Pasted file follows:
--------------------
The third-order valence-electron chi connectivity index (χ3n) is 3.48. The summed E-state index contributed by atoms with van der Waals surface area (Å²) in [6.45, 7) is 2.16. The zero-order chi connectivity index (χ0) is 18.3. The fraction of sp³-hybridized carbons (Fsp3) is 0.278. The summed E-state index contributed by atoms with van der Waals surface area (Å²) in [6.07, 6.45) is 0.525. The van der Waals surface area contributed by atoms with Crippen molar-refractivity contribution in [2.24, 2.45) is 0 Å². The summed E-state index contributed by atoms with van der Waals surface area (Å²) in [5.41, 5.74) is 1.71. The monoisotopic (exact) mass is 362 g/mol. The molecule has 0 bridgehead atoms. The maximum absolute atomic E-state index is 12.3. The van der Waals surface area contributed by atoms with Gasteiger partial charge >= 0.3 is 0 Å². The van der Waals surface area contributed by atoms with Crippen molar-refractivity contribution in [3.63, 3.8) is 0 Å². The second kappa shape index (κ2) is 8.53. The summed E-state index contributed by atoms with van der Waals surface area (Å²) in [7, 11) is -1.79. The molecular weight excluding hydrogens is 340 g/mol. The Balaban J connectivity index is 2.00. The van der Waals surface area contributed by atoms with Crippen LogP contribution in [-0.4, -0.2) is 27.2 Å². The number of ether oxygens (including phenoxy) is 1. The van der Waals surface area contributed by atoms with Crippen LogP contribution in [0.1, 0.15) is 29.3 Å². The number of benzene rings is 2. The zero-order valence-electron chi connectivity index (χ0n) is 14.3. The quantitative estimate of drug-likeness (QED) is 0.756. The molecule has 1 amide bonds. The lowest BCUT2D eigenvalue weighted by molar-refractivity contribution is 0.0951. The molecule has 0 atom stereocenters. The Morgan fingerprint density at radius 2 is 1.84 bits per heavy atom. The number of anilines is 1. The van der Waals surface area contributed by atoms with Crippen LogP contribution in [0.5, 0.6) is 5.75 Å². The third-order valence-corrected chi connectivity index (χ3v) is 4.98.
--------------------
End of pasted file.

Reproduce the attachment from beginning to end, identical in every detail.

The third-order valence-electron chi connectivity index (χ3n) is 3.48. The summed E-state index contributed by atoms with van der Waals surface area (Å²) in [6.45, 7) is 2.16. The zero-order chi connectivity index (χ0) is 18.3. The fraction of sp³-hybridized carbons (Fsp3) is 0.278. The summed E-state index contributed by atoms with van der Waals surface area (Å²) in [6.07, 6.45) is 0.525. The van der Waals surface area contributed by atoms with Crippen molar-refractivity contribution in [2.24, 2.45) is 0 Å². The summed E-state index contributed by atoms with van der Waals surface area (Å²) in [5.41, 5.74) is 1.71. The monoisotopic (exact) mass is 362 g/mol. The molecule has 0 bridgehead atoms. The maximum absolute atomic E-state index is 12.3. The van der Waals surface area contributed by atoms with Gasteiger partial charge >= 0.3 is 0 Å². The van der Waals surface area contributed by atoms with Crippen molar-refractivity contribution in [3.63, 3.8) is 0 Å². The second kappa shape index (κ2) is 8.53. The summed E-state index contributed by atoms with van der Waals surface area (Å²) in [7, 11) is -1.79. The molecular weight excluding hydrogens is 340 g/mol. The Balaban J connectivity index is 2.00. The van der Waals surface area contributed by atoms with Crippen LogP contribution in [-0.4, -0.2) is 27.2 Å². The number of ether oxygens (including phenoxy) is 1. The van der Waals surface area contributed by atoms with Crippen LogP contribution in [0.1, 0.15) is 29.3 Å². The number of benzene rings is 2. The zero-order valence-electron chi connectivity index (χ0n) is 14.3. The quantitative estimate of drug-likeness (QED) is 0.756. The molecule has 1 amide bonds. The lowest BCUT2D eigenvalue weighted by molar-refractivity contribution is 0.0951. The molecule has 0 atom stereocenters. The Morgan fingerprint density at radius 2 is 1.84 bits per heavy atom. The number of anilines is 1. The van der Waals surface area contributed by atoms with Crippen LogP contribution in [0.5, 0.6) is 5.75 Å². The third-order valence-corrected chi connectivity index (χ3v) is 4.98.